We had a tripleheader last week. At its closest point to Earth, Mars was at opposition. The moon was in front of Mars on December 7th and 8th. The event was captured by our Astrophotographer friends.

Alan Dyer, an amateur astronomer and photographer who lives in Canada, created a picture of the night's activities from observations he made from his home. It was the Moon that was passing in front of Mars, not the other way around. To keep the Moon more or less stationary on the frame, I set the telescope mount to track the Moon at its rate of motion against the background stars and Mars.

There are some great views from all over the world.

Andrew McCarthy's view from Arizona is amazing.

This is the moment Mars peeked out from behind our moon after being hidden for an hour. This shot was captured using my largest telescope and a special high-speed camera. Seeing another planet rising on the horizon of our moon was such a surreal experience. pic.twitter.com/8IctbVXuUM

— Andrew McCarthy (@AJamesMcCarthy) December 8, 2022

The view from England is stunningly clear.

Lunar occultation of Mars, as seen from East Devon. Proper, face-numbingly cold out, but so glad I made the effort to see this. Look closely and you'll see Mars as a tiny red dot on the lower right side of the Moon. Highlights just how far away Mars really is. pic.twitter.com/DsZRwKjteU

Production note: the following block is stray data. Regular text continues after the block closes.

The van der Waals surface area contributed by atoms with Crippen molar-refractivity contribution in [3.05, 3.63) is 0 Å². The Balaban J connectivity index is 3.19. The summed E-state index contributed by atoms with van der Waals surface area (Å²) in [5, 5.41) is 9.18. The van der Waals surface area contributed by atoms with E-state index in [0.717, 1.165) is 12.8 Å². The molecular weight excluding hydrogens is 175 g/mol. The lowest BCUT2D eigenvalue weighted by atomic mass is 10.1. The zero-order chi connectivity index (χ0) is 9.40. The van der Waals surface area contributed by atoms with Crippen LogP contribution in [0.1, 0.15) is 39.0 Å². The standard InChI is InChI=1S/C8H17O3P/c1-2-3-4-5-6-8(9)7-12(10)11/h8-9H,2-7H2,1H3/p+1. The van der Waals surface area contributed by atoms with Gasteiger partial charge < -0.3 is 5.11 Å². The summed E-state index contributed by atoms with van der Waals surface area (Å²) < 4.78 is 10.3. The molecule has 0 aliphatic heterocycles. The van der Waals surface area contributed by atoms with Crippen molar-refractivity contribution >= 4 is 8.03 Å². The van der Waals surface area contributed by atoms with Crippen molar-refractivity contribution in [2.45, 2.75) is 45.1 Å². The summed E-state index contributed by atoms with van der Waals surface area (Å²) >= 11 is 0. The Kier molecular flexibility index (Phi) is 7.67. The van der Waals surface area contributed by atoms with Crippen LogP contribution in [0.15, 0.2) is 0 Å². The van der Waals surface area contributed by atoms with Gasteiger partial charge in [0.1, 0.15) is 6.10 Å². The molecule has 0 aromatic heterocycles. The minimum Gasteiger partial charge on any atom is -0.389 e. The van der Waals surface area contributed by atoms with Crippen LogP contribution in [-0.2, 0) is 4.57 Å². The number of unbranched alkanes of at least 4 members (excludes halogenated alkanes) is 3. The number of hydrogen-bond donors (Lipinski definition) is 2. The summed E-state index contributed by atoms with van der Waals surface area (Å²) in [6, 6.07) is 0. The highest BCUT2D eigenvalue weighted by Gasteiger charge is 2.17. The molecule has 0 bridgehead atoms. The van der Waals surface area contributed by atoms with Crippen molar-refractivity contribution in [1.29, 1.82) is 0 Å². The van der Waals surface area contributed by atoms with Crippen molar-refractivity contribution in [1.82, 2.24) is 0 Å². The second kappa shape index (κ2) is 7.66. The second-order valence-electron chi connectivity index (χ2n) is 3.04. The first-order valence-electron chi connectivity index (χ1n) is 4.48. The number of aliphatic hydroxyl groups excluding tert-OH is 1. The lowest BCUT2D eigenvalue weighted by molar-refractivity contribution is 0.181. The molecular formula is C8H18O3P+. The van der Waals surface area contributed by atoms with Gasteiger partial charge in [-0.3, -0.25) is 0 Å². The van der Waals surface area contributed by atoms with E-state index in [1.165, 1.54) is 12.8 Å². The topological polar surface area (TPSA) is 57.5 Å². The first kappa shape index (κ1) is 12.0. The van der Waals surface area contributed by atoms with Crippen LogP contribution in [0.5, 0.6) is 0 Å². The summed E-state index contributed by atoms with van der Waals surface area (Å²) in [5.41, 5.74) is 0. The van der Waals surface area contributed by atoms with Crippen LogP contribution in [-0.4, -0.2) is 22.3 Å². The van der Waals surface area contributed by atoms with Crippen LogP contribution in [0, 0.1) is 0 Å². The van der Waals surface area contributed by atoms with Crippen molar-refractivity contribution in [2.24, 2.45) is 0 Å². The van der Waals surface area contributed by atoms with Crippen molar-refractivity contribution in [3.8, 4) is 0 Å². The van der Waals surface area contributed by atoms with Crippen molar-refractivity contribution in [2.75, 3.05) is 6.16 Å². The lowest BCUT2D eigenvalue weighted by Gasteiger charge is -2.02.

— Kerrie Ann Gardner (@KerrieDoodles) December 8, 2022

There are more great images and videos on this page.

Mars and Moon close approach 12/7/22. Credit and copyright: Nancy Ricigliano, on Flickr.
Timelapse of Mars entering conjunction with the Moon, aligned on Moon Dec 8 02:33:05 – 02:37:27 UTC. Canon SX730 150 frames at 960mm EFL, 1/100, F 6.9, ISO 80. Credit and copyright: Farhill on Flickr.

It cleared here in Dublin just in time to see the Mars occultation. This view is a frame from a video I took on my iPhone thru an 8-inch Dobsonian belonging to @MichaelCreary – Mick got some great views with his CPC-11. pic.twitter.com/jdY6MDYcQC

— John Flannery (@theskybyeye) December 8, 2022
Lunar Occultation of Mars: Mars just leaving the Moon’s Shadow. Shot w/ Celestron 127 SLT, Skywatcher EQM-35 Mount & Nikon D7500. 1200 frames over 2 stacks (one for each object), ISO 400, 1/30. Arranged in PIPP, stacked using AS!3 and post processed in Photoshop. Credit and copyright: doug0013 on Flickr.
A composite shot of the occultation of Mars by the Moon in the early hours of 8th December 2022. This image transposes shots of Moon and Mars taken with a Celestron Edge HD11 scope a few hours before the occultation. The images are placed on top of the actual shot to provide a more detailed luminance layer. Credit and copyright: Roger Hutchinson on Flickr.